Cetaphil. Is it Actually Good For Your Skin?

Cetaphil is definitely one of the most common cleansers that I find my new clients using. It is a deceitful product and most think that it is a “pretty good” cleanser and gentle for the skin. At one point, years ago, I used this cleanser too. Now that I know better, I would never recommend it to anyone and I always get annoyed when I hear that a Dermatologist has told my client it is good for the skin. Below is an excerpt from a blog post that I found about Cetaphil. She explains it better than I can.

Why Not Use Cetaphil?

I cannot even begin to tell you how many people I have spoken to who have been recommended to use this cleanser, for their so named ‘sensitive’ skin concerns. I would love to share my professional knowledge regarding the Cetaphil cleanser formulation, with specific regard as to what it is actually doing for your skin – and the topic regarding ‘sensitive’ skin is one best left for another day!

There are a multitude of reasons why skin breaks down, creating inflammation – otherwise known a ‘sensitivity’. For a cleanser that is advertised worldwide by Galderma as “developed by dermatologists especially for sensitive skin, [this] soap substitute preserves your skin’s natural protective oils”. I’m quite adamant that they have missed their mark… totally!

Cetaphil is loaded with the emulsifier sodium lauryl sulfate (SLS), one of the most overused synthetic skin cosmetic ingredients that actually strips your skins natural lipid barrier as it ‘cleanses’ your skin. This surfactant is very unpopular with every serious skin therapist as its effect renders your skin more susceptible to external irritants, increases internal inflammation as your skin immune cells become overagitated, heightening redness & possible breakout as it negatively impacts your natural pH. Otherwise known as your ‘acid mantle’, our natural pH balance is our first line of defense that protects our skin in numerous ways, including against invading microbes. I do think it is pretty odd that Galderma call their cleanser ‘pH balanced’ – as, yes, the actual entire formulation inside the bottle may be – but as soon as there is contact with skin it completely interferes with our pH. In reality there no balance there at all!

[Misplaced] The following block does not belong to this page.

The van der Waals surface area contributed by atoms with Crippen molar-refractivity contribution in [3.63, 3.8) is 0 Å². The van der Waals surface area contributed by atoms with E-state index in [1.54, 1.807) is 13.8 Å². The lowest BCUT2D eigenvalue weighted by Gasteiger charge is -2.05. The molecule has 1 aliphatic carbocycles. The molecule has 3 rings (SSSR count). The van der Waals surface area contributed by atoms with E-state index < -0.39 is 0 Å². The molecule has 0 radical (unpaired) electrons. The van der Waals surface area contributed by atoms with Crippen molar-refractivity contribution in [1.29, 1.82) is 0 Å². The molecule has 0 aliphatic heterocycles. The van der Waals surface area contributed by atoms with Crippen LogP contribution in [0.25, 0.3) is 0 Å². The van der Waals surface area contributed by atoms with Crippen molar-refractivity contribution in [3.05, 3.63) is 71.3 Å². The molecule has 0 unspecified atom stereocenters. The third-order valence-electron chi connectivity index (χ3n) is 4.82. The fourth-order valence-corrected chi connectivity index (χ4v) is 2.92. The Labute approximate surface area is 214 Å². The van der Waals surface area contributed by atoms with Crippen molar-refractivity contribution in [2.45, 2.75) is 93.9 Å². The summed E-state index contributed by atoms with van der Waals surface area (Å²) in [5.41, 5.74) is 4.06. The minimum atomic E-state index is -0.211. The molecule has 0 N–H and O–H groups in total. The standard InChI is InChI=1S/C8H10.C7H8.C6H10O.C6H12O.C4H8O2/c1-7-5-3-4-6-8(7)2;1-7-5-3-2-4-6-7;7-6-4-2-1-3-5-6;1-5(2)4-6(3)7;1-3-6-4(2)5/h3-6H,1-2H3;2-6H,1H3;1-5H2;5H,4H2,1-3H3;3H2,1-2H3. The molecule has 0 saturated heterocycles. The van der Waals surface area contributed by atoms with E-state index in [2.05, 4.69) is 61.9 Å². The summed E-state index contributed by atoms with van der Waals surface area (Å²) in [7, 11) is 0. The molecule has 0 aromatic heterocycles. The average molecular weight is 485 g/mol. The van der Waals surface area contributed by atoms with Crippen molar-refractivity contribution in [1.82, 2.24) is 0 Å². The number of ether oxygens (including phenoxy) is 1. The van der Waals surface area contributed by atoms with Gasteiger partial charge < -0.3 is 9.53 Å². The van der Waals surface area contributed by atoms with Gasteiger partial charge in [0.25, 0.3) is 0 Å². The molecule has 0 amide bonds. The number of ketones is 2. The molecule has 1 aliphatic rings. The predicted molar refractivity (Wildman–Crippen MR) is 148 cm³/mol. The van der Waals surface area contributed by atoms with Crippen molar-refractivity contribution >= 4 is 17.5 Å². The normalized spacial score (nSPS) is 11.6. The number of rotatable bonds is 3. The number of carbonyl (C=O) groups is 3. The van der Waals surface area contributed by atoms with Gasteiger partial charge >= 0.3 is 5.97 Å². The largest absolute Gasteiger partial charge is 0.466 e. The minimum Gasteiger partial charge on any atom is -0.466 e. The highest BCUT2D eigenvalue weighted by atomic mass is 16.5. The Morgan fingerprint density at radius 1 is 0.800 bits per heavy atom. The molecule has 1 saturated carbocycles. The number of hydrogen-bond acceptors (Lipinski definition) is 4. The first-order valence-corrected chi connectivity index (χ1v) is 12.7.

Why not use Cetaphil cleanser Spa & Beauty Therapy Articles

Some skins will hide the presentation of inflammatory symptoms better than others, although it is important to note that it IS happening, whether you can immediately see and feel it, or not. This is what alarms me about so many products like this, and why I feel compelled to share!

SLS is used because it is cheap and easy to synthetically manufacture. You can find SLS in body washes, shampoos, toothpastes, cleansers and in cleaning products. These are all high contact products, which is a scary thought. I have certainly easily and affordably chosen to limit or eliminate my daily exposure to this ingredient!

Written by Pia Kynoch

Click here to shop for cleansers that are good for the skin.


2 Beauty Myths

I was reading some beauty myths and I wanted to share them with you. One made me mad, frustrated and confused. The other made me laugh.

1. Putting Vaseline on your face nightly will prevent wrinkles– I agree that this is not true. The part that made me mad, frustrated and confused was what the dermatologist said, “Petroleum jelly is the strongest moisturizer there is because it forces oils into the skin and prevents them from evaporating.”  He needed to elaborate on this. If you have oily skin, this may work for you but what about those of us with dry skin? I don’t have any oil in my skin so this would be absolutely useless on my face. At least the article mentioned the potential for breakouts that Vaseline can cause. I would not recommend this for anyone!

Often, not enough information is given, so people end up doing the wrong things for their skin.


2. Preparation H deflates puffiness– This made me laugh. Apparently the ingredient in the product that used to help us with this is no longer available in the U.S. version. They reformulated it in 1994! So basically all it will do now is dry out your skin and inflame your skin. Stay away from it!! 🙂


What are Age Spots?

Updated March 2018

Age Spots or Liver Spots as they are sometimes called are not really caused by aging. Though they do show up as we get older, they are actually caused by sun damage which is why they show up on areas that tend to get more sun like our hands, chest and face. Bleaching creams, peels and lightening treatments may lessen their appearance but to rule out more serious problems, check with your dermatologist first.

Sunscreen is key to prevent further damage but also to stop the spots from getting darker.

My favorite!

Vitamin C is an ingredient that will help the current spots by brightening and evening the skin tone.

Retinol is similar to vitamin c but much stronger. This gets deeper into the skin creating even more results.